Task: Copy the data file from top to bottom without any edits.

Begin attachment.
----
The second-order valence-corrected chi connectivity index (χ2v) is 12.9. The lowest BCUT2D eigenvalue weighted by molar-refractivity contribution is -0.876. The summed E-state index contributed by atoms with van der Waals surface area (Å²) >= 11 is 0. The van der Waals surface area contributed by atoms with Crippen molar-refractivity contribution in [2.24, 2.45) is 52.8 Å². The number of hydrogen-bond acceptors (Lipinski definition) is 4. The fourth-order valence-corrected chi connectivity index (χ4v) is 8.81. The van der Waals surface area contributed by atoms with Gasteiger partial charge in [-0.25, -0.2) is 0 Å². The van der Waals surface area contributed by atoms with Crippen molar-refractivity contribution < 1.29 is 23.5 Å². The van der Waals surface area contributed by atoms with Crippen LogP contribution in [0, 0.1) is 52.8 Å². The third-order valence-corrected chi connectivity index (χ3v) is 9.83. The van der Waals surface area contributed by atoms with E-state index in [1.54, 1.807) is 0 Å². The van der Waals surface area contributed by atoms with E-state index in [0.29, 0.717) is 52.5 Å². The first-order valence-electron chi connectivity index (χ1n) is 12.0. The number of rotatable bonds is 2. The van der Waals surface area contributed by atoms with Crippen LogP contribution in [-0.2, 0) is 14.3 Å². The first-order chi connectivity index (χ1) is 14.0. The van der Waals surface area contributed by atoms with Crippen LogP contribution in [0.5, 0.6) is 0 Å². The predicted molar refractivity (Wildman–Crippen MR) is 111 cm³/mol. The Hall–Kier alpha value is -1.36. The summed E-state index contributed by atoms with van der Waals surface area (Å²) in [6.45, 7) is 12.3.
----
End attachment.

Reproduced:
The second-order valence-corrected chi connectivity index (χ2v) is 12.9. The lowest BCUT2D eigenvalue weighted by molar-refractivity contribution is -0.876. The summed E-state index contributed by atoms with van der Waals surface area (Å²) >= 11 is 0. The van der Waals surface area contributed by atoms with Crippen molar-refractivity contribution in [2.24, 2.45) is 52.8 Å². The number of hydrogen-bond acceptors (Lipinski definition) is 4. The fourth-order valence-corrected chi connectivity index (χ4v) is 8.81. The van der Waals surface area contributed by atoms with Gasteiger partial charge in [-0.25, -0.2) is 0 Å². The van der Waals surface area contributed by atoms with Crippen molar-refractivity contribution < 1.29 is 23.5 Å². The van der Waals surface area contributed by atoms with Crippen LogP contribution in [0, 0.1) is 52.8 Å². The third-order valence-corrected chi connectivity index (χ3v) is 9.83. The van der Waals surface area contributed by atoms with E-state index in [1.54, 1.807) is 0 Å². The van der Waals surface area contributed by atoms with E-state index in [0.29, 0.717) is 52.5 Å². The first-order valence-electron chi connectivity index (χ1n) is 12.0. The number of rotatable bonds is 2. The van der Waals surface area contributed by atoms with Crippen LogP contribution in [-0.2, 0) is 14.3 Å². The first-order chi connectivity index (χ1) is 14.0. The van der Waals surface area contributed by atoms with Crippen LogP contribution in [0.5, 0.6) is 0 Å². The predicted molar refractivity (Wildman–Crippen MR) is 111 cm³/mol. The Hall–Kier alpha value is -1.36. The summed E-state index contributed by atoms with van der Waals surface area (Å²) in [6.45, 7) is 12.3.